Writers Abroad Spotlight: Emily Walter in Alicante, Spain

Where are you studying abroad and with what program? 

I am studying abroad in Alicante, Spain, located on the Mediterranean coast in the southeast part of Spain (5 hours south of Barcelona). My program is with the Academic Language Institute.

When did your program begin, and what are your top three moments so far? 

Mine began on August 31st. (I also participated in a one month DU faculty led summer program (end of July through August) in Santander, on the coast of northern Spain, and that was INCREDIBLE!!! 100/10 would recommend this program). Top three moments: swam at night in the ocean in Mallorca (this only cost me 40 euro round trip), I went to a flamenco show and cried, and the Camino de Santiago trip, which was unreal. 

Are you enjoying the program? Any hard likes or dislikes? 

I love my program, but still can’t help to think what it would be like if I chose the other, bigger CIE program in Alicante. My program has only nine students this term, five from DU and four from the University of Missouri. Nonetheless, I am obsessed with Alicante, and wouldn’t want to be anywhere else as a home base.

Pros: We have very close connection with each other and our program directors. Our program is a family-run organization that is only located in Alicante, so it’s not like the other big international abroad programs. We get a lot of personal attention and I think it’s less overwhelming because we are all so comfortable with each other. The best thing about this program are the Experiential Learning classes! We walked the Camino de Santiago for six days, and that literally counted for four credits of 3000-level Spanish, and the whole trip was included in DU tuition.

Cons: The classes I chose are taught by the ALI directors and is just our program of students, so I don’t have any diversity within those classes. They aren’t very structured so it’s a breeze to get through, but at the same time they make me feel lazy and not challenged.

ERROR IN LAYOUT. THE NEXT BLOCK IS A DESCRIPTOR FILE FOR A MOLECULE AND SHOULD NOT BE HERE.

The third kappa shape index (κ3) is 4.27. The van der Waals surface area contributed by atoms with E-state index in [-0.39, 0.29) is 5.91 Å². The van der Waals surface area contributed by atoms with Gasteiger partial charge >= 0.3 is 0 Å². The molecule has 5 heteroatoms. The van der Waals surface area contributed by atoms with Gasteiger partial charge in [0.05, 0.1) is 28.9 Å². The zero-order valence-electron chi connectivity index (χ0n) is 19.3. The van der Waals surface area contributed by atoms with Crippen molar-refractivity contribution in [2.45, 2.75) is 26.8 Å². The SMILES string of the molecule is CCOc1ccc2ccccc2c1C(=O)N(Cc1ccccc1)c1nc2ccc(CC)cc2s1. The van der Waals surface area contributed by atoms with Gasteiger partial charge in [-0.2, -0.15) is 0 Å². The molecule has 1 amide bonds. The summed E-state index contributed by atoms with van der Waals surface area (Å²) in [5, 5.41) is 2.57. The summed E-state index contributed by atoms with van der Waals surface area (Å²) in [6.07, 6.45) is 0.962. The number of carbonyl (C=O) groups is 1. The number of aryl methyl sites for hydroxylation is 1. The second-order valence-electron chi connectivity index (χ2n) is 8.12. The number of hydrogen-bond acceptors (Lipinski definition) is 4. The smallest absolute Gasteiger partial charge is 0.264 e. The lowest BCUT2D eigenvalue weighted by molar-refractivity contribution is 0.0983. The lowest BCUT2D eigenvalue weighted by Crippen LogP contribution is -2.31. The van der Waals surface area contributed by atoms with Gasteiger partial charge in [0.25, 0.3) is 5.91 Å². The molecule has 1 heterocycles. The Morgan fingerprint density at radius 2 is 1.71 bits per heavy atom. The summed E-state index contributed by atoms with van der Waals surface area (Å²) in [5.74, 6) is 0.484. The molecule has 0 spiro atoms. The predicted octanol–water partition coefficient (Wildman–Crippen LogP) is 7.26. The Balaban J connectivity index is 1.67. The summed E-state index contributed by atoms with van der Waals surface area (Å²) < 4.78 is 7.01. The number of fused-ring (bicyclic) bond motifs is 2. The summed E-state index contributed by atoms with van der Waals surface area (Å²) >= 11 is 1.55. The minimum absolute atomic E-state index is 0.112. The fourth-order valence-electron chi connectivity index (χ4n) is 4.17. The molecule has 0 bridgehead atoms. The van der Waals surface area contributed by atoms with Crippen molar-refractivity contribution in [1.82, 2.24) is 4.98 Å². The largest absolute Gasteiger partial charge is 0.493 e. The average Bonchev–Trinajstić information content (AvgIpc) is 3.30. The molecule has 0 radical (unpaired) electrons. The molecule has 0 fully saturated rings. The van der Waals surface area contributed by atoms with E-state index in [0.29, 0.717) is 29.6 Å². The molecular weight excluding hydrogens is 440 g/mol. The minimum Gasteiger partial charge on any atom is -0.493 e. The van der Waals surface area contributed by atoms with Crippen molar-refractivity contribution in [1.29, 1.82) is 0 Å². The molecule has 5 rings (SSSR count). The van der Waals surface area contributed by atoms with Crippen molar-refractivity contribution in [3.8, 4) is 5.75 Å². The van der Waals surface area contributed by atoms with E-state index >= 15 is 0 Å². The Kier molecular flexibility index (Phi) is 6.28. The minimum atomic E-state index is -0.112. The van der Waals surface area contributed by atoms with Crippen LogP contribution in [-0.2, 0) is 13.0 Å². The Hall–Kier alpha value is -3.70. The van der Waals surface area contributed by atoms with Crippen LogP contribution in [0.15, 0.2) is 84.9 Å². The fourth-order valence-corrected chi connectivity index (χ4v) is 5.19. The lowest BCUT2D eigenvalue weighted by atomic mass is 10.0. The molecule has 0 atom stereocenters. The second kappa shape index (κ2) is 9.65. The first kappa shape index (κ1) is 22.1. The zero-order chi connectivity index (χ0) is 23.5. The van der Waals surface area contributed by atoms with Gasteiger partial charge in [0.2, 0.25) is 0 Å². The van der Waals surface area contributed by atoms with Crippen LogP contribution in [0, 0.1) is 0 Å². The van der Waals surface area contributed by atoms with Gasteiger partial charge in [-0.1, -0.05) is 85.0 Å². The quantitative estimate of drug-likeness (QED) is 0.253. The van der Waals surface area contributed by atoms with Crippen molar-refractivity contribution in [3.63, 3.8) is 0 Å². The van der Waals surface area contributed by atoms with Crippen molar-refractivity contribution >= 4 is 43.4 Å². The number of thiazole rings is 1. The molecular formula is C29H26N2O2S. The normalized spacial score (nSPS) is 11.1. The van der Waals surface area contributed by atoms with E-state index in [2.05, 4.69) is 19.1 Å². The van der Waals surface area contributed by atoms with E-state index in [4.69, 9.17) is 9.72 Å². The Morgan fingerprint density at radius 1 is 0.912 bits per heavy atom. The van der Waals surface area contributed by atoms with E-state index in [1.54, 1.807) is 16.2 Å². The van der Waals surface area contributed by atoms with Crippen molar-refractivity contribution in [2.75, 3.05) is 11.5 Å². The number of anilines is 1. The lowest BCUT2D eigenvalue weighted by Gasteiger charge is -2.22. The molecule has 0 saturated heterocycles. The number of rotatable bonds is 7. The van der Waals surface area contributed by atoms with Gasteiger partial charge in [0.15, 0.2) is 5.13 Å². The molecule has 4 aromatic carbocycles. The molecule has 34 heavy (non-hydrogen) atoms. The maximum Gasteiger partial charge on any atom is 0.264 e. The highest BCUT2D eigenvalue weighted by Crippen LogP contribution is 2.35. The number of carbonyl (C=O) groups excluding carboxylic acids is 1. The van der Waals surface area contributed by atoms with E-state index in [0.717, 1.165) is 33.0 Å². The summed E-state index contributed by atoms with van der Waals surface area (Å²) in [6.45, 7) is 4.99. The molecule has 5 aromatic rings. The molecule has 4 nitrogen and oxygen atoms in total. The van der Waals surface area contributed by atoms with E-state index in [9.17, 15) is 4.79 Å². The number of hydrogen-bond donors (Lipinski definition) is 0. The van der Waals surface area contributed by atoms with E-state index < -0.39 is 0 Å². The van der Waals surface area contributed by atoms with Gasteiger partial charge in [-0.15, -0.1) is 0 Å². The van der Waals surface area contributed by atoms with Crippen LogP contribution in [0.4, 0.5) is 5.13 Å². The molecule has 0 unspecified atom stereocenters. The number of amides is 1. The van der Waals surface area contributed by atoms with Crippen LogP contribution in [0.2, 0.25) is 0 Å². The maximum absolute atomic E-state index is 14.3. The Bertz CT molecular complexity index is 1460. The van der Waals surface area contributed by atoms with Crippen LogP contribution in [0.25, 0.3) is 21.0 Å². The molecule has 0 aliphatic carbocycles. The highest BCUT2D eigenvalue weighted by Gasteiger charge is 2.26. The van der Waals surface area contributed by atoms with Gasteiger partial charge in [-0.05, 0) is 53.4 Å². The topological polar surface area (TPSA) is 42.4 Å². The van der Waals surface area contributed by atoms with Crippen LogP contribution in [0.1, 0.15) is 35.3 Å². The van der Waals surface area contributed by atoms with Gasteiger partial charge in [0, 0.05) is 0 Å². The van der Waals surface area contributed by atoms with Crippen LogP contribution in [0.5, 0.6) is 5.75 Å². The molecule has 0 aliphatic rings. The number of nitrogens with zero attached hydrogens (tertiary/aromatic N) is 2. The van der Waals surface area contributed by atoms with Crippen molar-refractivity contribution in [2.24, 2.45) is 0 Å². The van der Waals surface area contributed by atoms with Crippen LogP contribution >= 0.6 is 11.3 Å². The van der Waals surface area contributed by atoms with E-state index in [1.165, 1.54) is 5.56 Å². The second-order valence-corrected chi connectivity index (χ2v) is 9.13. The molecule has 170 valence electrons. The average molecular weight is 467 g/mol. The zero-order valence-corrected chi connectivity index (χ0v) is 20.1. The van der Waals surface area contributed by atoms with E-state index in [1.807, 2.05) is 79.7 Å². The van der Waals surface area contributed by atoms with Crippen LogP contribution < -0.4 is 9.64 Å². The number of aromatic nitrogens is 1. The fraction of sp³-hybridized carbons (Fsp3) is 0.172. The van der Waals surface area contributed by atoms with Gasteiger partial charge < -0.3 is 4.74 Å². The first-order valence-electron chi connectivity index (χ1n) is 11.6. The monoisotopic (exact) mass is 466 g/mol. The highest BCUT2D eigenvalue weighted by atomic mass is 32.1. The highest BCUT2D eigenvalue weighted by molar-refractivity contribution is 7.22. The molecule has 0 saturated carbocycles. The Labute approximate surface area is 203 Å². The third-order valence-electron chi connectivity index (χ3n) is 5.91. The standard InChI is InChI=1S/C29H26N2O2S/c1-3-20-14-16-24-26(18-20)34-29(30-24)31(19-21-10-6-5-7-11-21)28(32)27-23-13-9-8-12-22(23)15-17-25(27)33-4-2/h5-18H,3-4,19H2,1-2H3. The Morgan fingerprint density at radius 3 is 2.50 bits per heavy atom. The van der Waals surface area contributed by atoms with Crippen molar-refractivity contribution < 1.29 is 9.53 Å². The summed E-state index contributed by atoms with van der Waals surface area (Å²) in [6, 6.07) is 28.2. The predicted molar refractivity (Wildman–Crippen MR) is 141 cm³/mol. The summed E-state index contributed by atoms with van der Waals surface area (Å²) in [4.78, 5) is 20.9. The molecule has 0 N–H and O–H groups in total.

Being in Alicante, Spain, what is the hardest cultural adjustment? 

Language. There’s other little things about Spaniards, but nothing too challenging.

Any favorite classes, professors, people or locations in Alicante, Spain? 

The Camino de Santiago class was one of the best experiences I have had abroad so far. Take it. Nobody trained, but if you’re at least semi-active and like the outdoors, you can handle it. The professors/people in charge of our program are so cool. They have a very interesting history of living in the U.S. and Spain and the son who teaches some of the classes is so amazing to talk to and learn from.

Would you recommend this program and why? 

Absolutely. If you don’t mind being in a smaller program (it does differ in numbers every term, though) it is so great. The directors in this program truly make it what it is. Armando Jr. took us on the Camino trip, and there’s an art class where you learn by actually going to these different cities and museums, which is so cool. Alicante is so chill, you won’t get bored, and it’s not overwhelming like other big cities in Spain. Also, you have the beach and mountains at the same time. It is mid-October and I am still going to the beach and swimming in the clear Mediterranean waters.

Any advice to someone else going to this program in the future?

Practice Spanish, keep trying to put yourself out there, and meet locals, because it’s so worth it.  

*Bonus questions*

Favorite campus location: There’s a cafe on campus with beer and wine. 

Favorite staple food: Spanish tortilla (egg/potato/vegetable cake, but it's not sweet).

What do you miss from the US? Literally just Denver as a whole. 

What do you enjoy there that isn’t in the US? Wine... wine... wine... wine... Amazing quality and so cheap; for comparison: a 25 euro wine is equivalent in quality to a $80 bottle in the U.S. (because there is no liquor tax on wine, it is considered food here. And vineyards everywhere you look!).

Favorite country location: SPAIN!!!! So incredibly diverse and historic - I wish I had more time and money to travel to other cities just in Spain.

Least favorite place: Nowhere! 

Least favorite cultural difference: Shops close during siesta time every day. 

Favorite cultural difference: Big lunch and big siesta afterwards.